Using the right words matters. Using the wrong words can matter even more.
Especially when you're trying to impart the seriousness of your message. To make a great impression. To keep the focus on the meaning of what you write or say, instead of losing that focus because of how you say it.
After all, even just one incorrectly used word can ruin everything.
Unfair? Absolutely -- but no less true.
Here are some ways to make sure that doesn't happen to you.
Simple and simplistic
Simplistic sounds fancier than simple. (Just like cabinetry sounds fancier than cabinets.)
Unfortunately, it's not. Simplistic means treating a complex issue, situation, or problem more simply than justified. While you might think telling your employees you've developed a simplistic fix for a long-term problem sounds cool, what you're really saying is that you're slapping on a Band-Aid after giving the issue little thought.
Simple rule of thumb? Use simple as a form of praise. Use simplistic when you feel sufficient thought has not been applied.
And never say "overly simplistic." That means something is too too simple.
First come, first served and first come, first serve
While first come, first serve sounds present or future tense, it also implies that the first to come is the first to perform service. (Which is also logical; if I'm the first to show up at work, I'll likely be the first to help customers.)
If you want to indicate the order in which you will serve people, use first come, first served.
And make sure you stick to it: Few things upset customers more than when others get to cut in line.
Appraise and apprise
Appraise has a specific meaning: to determine the value of an item. (Typically by someone licensed or certified to perform that valuation.)
Apprise is a fancy way of saying "inform." Like, "Please be apprised that you wrote 'do diligence' instead of 'due diligence.'"
So don't use it. Instead of saying, "I need to apprise you of the fact ... " just say, "I need to let you know ... "
Because simple -- not simplistic -- always wins.
Due diligence and do diligence
A startup founder friend entertaining investment offers from VC firms recently forwarded an email from one who said they would need to "do diligence on company financials."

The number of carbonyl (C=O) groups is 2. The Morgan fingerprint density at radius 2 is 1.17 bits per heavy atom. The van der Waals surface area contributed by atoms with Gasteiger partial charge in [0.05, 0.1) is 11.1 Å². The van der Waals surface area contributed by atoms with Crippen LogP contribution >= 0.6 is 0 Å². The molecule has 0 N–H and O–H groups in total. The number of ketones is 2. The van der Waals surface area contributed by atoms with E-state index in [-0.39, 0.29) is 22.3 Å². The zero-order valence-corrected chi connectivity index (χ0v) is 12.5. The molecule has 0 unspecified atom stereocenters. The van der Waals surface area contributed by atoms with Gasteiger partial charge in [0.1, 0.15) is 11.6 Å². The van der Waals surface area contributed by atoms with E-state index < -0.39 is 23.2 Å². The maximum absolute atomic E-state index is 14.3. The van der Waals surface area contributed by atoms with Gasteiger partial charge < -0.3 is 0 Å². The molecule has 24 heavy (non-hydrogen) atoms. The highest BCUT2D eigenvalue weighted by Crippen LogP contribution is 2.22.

Innocent -- or autocorrect -- mistake or not, "If they screw up something like that," he said, "clearly they don't know what they're doing."
Diligence is a noun. The VC firm can't "do" it.
But they can perform due diligence by undertaking a comprehensive appraisal of the business in order to establish its assets and liabilities and evaluate its commercial potential.
Home and hone
Granted, saying you will hone in on a solution makes apparent sense. To hone means to sharpen, refine, or perfect. That's why plenty of people use hone in.
Still: If you're searching for a solution, channel your inner pigeon and home in on it.
I could care less and I couldn't care less
Saying I could care less implies I care to some degree; otherwise there wouldn't be room for lesser concern.
If you want to say you don't care at all, say I couldn't care less.
Or better yet, just say you don't care.
In regard to and in regards to
I still catch myself messing this one up.
The correct usage is in regard to. Like, "In regard to your proposal (or with regard to your proposal), the next step is to perform due diligence on your product's capabilities."
Or better yet just say, "We're interested, but we want to do some tests before we sign."
Ensure and insure
Ensure means to make sure. "I will ensure that gets done." Insure refers to insurance.
When you promise an order will ship on time, you ensure it will. If you will compensate the buyer if the package is lost or damaged, you insure it.
So don't use insure unless your promise involves compensation rather than efffort.
Discrepancy, disparity, and dichotomy
Let's finish with a triple.
Disparity means a significant difference between measurable things. A disparity between salaries for men and women who perform the same job still exists. A disparity for access to health care still exists in underserved communities.
Discrepancy means a lack of compatibility or similarity between two or more things. There might be a discrepancy between your bank balance and the figure in QuickBooks.
Dichotomy refers to the contrast between two things that are entirely different or opposed. You might notice a dichotomy between two people's leadership styles.
Use disparity to describe a difference (usually an unfair one). Use discrepancy to refer to apparent inaccuracy or conflicting accounts.
But don't use dichotomy. "Difference" works. "Big difference" works. "Completely opposite" does too.
Because once again, simple -- not simplistic -- is almost always the best way to communicate.